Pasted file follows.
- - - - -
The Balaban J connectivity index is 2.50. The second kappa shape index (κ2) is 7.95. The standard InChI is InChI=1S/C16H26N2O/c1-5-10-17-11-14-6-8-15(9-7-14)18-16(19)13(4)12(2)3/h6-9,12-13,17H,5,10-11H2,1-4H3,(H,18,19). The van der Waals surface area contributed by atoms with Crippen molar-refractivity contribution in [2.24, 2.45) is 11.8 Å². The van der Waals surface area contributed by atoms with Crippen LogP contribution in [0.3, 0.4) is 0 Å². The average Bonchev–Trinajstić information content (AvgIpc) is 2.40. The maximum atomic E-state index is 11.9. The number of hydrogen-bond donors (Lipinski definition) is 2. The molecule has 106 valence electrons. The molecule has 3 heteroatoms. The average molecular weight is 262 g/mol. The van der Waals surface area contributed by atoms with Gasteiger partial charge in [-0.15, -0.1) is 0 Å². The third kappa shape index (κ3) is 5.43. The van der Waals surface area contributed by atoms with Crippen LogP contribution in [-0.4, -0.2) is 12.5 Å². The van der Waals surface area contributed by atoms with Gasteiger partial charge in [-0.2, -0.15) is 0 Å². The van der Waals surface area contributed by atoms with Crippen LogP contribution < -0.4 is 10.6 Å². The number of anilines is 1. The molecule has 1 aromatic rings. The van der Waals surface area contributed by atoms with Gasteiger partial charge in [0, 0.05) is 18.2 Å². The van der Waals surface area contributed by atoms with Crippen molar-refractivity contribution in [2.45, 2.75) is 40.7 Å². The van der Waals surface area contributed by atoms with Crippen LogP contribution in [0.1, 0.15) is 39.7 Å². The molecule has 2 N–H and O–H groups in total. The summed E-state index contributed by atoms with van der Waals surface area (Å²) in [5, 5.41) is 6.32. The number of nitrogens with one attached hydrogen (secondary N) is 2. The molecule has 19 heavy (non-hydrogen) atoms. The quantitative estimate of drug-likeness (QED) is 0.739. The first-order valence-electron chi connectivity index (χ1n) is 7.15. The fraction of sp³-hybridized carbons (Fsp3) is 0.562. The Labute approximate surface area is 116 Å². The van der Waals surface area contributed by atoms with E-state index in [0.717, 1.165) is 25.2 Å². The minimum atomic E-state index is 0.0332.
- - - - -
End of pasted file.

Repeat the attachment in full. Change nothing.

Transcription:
The Balaban J connectivity index is 2.50. The second kappa shape index (κ2) is 7.95. The standard InChI is InChI=1S/C16H26N2O/c1-5-10-17-11-14-6-8-15(9-7-14)18-16(19)13(4)12(2)3/h6-9,12-13,17H,5,10-11H2,1-4H3,(H,18,19). The van der Waals surface area contributed by atoms with Crippen molar-refractivity contribution in [2.24, 2.45) is 11.8 Å². The van der Waals surface area contributed by atoms with Crippen LogP contribution in [0.3, 0.4) is 0 Å². The average Bonchev–Trinajstić information content (AvgIpc) is 2.40. The maximum atomic E-state index is 11.9. The number of hydrogen-bond donors (Lipinski definition) is 2. The molecule has 106 valence electrons. The molecule has 3 heteroatoms. The average molecular weight is 262 g/mol. The van der Waals surface area contributed by atoms with Gasteiger partial charge in [-0.15, -0.1) is 0 Å². The third kappa shape index (κ3) is 5.43. The van der Waals surface area contributed by atoms with Crippen LogP contribution in [-0.4, -0.2) is 12.5 Å². The van der Waals surface area contributed by atoms with Gasteiger partial charge in [-0.2, -0.15) is 0 Å². The van der Waals surface area contributed by atoms with Crippen LogP contribution < -0.4 is 10.6 Å². The number of anilines is 1. The molecule has 1 aromatic rings. The van der Waals surface area contributed by atoms with Gasteiger partial charge in [0, 0.05) is 18.2 Å². The van der Waals surface area contributed by atoms with Crippen molar-refractivity contribution in [2.45, 2.75) is 40.7 Å². The van der Waals surface area contributed by atoms with Crippen LogP contribution in [0.1, 0.15) is 39.7 Å². The molecule has 2 N–H and O–H groups in total. The summed E-state index contributed by atoms with van der Waals surface area (Å²) in [5, 5.41) is 6.32. The number of nitrogens with one attached hydrogen (secondary N) is 2. The molecule has 19 heavy (non-hydrogen) atoms. The quantitative estimate of drug-likeness (QED) is 0.739. The first-order valence-electron chi connectivity index (χ1n) is 7.15. The fraction of sp³-hybridized carbons (Fsp3) is 0.562. The Labute approximate surface area is 116 Å². The van der Waals surface area contributed by atoms with E-state index in [0.717, 1.165) is 25.2 Å². The minimum atomic E-state index is 0.0332.